The Jeep managed to beat the Lancia on one stage by a few seconds on night one, but the big story was Buffum crashing out of a lead on a T-Junction, putting Kälström in the lead, and Henderson in second, despite losing one of the Jeep’s eight cylinders on the first night.
On the second night, the second Jeep of Erhard Dahm and Jim Callon got damaged hitting a tree with the passenger-side, leading to Callon having to remove his belt and wrap it around his window frame to keep the door shut.
Most importantly though was what happened to Kälström.
As Mark Henderson tells it, “[Gene and Ken] came into the start of a stage and the Lancia that had been eight and ten minutes in front [was there]. My dad said, ‘why are they just leaving now?’
“[The control worker responded], ‘they have brake problems and they’re just motoring through the stages.’ So my dad heard that he goes, ‘all right Kenny, we’re going to push them right off the road.’”
Gene Henderson meant metaphorically, of course, more like Dale Earnhardt as The Intimidator bearing down on the competition and causing them to make a mistake on their own.
Mark Henderson continues, “Sure enough, they caught him on the stage. Here’s this honking, big-ass vehicle, and they’ve got all the lights blinding through their back windows. That pushes [Kälström] to drive harder.
“[Kalstrom] kept driving faster and faster to a point where he over drove his car and flipped it.
Garry Henderson adds, “So then my dad says, “S***! I wish I had taken better care of the car!” My dad squeezed every bit of life out of it, and now he had one more night to go!”
After stopping to make sure Kälström and Davenport were okay, Henderson and Pogue took off, and finished the night in first.
Day three’s strategy was simple: hold on to the lead, and get Dahm and Callon as close to the front as possible.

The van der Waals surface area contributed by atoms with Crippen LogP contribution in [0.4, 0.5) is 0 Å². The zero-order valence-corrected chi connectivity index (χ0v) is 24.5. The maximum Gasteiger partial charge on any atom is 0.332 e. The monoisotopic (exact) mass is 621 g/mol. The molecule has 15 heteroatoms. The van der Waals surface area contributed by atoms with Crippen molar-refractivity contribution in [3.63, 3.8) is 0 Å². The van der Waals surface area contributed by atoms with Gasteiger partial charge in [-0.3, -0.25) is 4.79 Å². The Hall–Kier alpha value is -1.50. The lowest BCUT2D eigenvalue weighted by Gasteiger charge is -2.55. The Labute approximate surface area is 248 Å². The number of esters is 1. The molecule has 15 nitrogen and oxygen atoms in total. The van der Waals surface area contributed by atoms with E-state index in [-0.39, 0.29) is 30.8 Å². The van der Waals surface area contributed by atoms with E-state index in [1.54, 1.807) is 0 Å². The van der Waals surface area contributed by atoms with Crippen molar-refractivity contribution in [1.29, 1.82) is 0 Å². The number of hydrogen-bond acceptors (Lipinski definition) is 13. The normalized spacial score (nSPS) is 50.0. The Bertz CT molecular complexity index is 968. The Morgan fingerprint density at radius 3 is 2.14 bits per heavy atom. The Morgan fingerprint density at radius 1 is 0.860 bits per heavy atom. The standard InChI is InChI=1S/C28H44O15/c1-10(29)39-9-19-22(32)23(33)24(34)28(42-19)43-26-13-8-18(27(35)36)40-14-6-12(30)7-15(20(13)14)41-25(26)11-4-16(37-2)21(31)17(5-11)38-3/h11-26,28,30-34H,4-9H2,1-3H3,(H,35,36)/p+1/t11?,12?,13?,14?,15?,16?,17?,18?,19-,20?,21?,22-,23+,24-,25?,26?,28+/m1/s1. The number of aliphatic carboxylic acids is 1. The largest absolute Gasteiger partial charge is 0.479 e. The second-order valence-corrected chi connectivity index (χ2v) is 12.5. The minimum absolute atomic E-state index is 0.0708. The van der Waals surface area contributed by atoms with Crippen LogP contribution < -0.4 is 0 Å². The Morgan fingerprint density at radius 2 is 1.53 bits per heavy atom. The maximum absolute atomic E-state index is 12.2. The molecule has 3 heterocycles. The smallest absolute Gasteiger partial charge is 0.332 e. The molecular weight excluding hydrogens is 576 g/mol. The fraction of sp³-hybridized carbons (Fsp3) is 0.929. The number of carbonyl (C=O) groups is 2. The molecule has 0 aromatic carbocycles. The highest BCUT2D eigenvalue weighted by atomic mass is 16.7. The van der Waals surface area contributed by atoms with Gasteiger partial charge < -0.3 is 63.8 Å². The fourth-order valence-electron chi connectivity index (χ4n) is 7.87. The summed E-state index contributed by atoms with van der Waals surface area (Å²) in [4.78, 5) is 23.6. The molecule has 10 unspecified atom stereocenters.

With Buffum permanently out, as well as Kälström, all Henderson had to do was hold off the Datsun of Tom Jones and Ralph Beckman, who started the day about eight minutes back in second.
While Dahm and Callon worked their way up to third overall, Henderson and Pogue made the unconventional decision to stop on the route, and wash Moby Dick I to make sure it was clean when they drove across the finish line as victors back in Alma, Michigan; possibly one of the biggest show-off moments in the history of rallying.
But they had earned it. There, in-front of the entire world, the Jeep Wagoneers of Competition Limited had won the first professional rally as a four-wheel-drive team, and sealed their place in the history books.
The reaction to Henderson and Pogue’s historic victory sent waves around the rallying world.
Fans loved the Jeeps, and AMC branded jackets were showing up at rallies as spectators showed their support. The Henry Ford Museum in Dearborn, Michigan wanted Moby Dick I at an event, but they didn’t realize it was already clean, and Gene had to take it out to get it muddy again before the display.
Mike Van Loo, a longtime friend and future navigator of Henderson and Dahm’s, was stationed in Germany with the U.S. Military at the time, and to this day has German articles written about the Jeeps from the time.
Van Loo experienced the international awe around Henderson’s feat firsthand a few months later at the famous Monte Carlo Rally.
“Sure enough, I’m wearing my American Motors Jeep Racing jacket with my Ralligators patch on it,” he said, “and I had a half a dozen people come up to me and point at it and go, ‘Do you know about the Jeeps?’ and I go, ‘Yeah I know about the Jeeps!’’
It wasn’t all love for the Jeep team though, Pogue said simply, “The other competitors just laughed at us [initially], but when we started winning they cried ‘unfair advantage’.”
Garry Henderson said, “We were preparing for the East African Safari with a four-car team, and we were going to go kick ass over there. They got wind of our entry and they banned us before we could get there.”
Of course, this is where we finally answer the question from the introduction, by April of 1973, four-wheel-drive was banned from FIA rallying, but it wasn’t just the FIA.
Even in Henderson’s community people were upset, they feared the image of a Jeep winning a sports car event was bad PR for the rally community, especially in the face of environmentalists at the time lobbying for laws restricting off-roading. They didn’t want to lose the sport they loved.
According to Garry Henderson, “Nobody was too happy to have those Jeeps, and at all the events they would saw down trees and put the big stumps so the Jeep couldn’t quite get through it and we’d take down a lot of body damage.
“We’d rub on both sides going through these things, and they did nasty things like that.”
Even the Ralligators, the club they’d all been a part of for so long, had started to turn against them. Competitor Scott Harvey (who would enter a 4WD Dodge Ramcharger himself in Sno*Drift 1973) led the charge in calling for a ban on four-wheel-drive vehicles in Ralligators events, and quickly a vote was held to decide.